Oncotarget

Research Papers:

IRAK1 is a novel DEK transcriptional target and is essential for head and neck cancer cell survival

Allie K. Adams, Lyndsey C. Bolanos, Phillip J. Dexheimer, Rebekah A. Karns, Bruce J. Aronow, Kakajan Komurov, Anil G. Jegga, Keith A. Casper, Yash J. Patil, Keith M. Wilson, Daniel T. Starczynowski and Susanne I. Wells _

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Oncotarget. 2015; 6:43395-43407. https://doi.org/10.18632/oncotarget.6028

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Abstract

Allie K. Adams1, Lyndsey C. Bolanos2, Phillip J. Dexheimer3, Rebekah A. Karns3, Bruce J. Aronow3, Kakajan Komurov2, Anil G. Jegga3, Keith A. Casper4, Yash J. Patil4, Keith M. Wilson4, Daniel T. Starczynowski2,5, Susanne I. Wells1

1Division of Oncology, Cincinnati Children’s Hospital Medical Center, Cincinnati, OH, USA

2Division of Experimental Hematology and Cancer Biology, Cincinnati Children’s Hospital Medical Center, Cincinnati, OH, USA

3Division of Biomedical Informatics, Cincinnati Children’s Hospital Medical Center, Cincinnati, OH, USA

4Department of Otolaryngology, Head and Neck Surgery, University of Cincinnati, Cincinnati, OH, USA

5Department of Cancer Biology, University of Cincinnati, Cincinnati, OH, USA

Correspondence to:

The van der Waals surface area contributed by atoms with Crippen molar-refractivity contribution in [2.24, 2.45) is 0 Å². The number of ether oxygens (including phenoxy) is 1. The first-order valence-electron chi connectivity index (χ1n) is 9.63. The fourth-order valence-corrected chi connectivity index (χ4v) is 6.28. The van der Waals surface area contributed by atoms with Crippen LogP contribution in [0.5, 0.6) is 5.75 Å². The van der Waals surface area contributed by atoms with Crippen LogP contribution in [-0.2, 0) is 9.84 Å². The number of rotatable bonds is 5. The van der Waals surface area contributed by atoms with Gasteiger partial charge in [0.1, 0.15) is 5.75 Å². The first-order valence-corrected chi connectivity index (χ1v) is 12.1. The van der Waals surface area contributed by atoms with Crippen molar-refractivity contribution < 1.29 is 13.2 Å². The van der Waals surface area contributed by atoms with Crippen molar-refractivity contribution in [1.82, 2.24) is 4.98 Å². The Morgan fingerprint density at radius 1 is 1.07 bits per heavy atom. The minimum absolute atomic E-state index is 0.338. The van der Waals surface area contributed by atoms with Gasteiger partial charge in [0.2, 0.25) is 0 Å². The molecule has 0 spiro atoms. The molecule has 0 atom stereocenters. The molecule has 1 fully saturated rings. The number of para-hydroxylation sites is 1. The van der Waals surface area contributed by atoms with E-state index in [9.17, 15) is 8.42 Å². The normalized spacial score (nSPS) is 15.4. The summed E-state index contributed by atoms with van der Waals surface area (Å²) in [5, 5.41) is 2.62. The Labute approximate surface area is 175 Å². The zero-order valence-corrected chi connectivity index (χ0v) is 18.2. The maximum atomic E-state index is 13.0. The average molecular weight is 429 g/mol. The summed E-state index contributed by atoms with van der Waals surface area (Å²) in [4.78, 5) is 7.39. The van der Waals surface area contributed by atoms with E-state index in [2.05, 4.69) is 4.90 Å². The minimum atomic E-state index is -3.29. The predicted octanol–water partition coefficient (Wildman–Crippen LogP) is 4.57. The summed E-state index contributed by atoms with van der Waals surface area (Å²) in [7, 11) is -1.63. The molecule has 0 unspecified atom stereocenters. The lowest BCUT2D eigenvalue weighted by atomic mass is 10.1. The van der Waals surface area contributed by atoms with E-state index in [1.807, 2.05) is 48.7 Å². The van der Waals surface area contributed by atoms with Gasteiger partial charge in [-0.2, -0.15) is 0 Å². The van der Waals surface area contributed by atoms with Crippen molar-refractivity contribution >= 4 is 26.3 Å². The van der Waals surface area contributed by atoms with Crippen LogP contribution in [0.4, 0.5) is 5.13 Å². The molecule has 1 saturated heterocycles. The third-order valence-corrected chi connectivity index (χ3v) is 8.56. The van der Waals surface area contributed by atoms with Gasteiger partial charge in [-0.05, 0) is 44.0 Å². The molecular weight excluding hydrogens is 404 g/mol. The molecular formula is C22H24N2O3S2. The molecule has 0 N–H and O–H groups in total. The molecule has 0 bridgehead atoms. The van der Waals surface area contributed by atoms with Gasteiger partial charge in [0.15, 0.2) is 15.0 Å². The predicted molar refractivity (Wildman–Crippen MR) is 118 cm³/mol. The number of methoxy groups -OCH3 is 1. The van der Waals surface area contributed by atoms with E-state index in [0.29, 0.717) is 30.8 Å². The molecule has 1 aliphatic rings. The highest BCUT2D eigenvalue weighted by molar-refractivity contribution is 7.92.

Susanne I. Wells, e-mail: Susanne.Wells@cchmc.org

Keywords: DEK, IRAK1, HNSCC, HPV, RNA-Seq

Received: May 29, 2015     Accepted: October 13, 2015     Published: October 26, 2015

ABSTRACT

The chromatin-binding DEK protein was recently reported to promote the growth of HPV+ and HPV head and neck squamous cell carcinomas (HNSCCs). Relevant cellular and molecular mechanism(s) controlled by DEK in HNSCC remain poorly understood. While DEK is known to regulate specific transcriptional targets, global DEK-dependent gene networks in HNSCC are unknown. To identify DEK transcriptional signatures we performed RNA-Sequencing (RNA-Seq) in HNSCC cell lines that were either proficient or deficient for DEK. Bioinformatic analyses and subsequent validation revealed that IRAK1, a regulator of inflammatory signaling, and IRAK1-dependent regulatory networks were significantly repressed upon DEK knockdown in HNSCC. According to TCGA data, 14% of HNSCC specimens overexpressed IRAK1, thus supporting possible oncogenic functions. Furthermore, genetic or pharmacologic inhibition of IRAK1 in HNSCC cell lines was sufficient to attenuate downstream signaling such as ERK1/2 and to induce HNSCC cell death by apoptosis. Finally, targeting DEK and IRAK1 simultaneously enhanced cell death as compared to targeting either alone. Our findings reveal that IRAK1 promotes cell survival and is an attractive therapeutic target in HNSCC cells. Thus, we propose a model wherein IRAK1 stimulates tumor signaling and phenotypes both independently and in conjunction with DEK.


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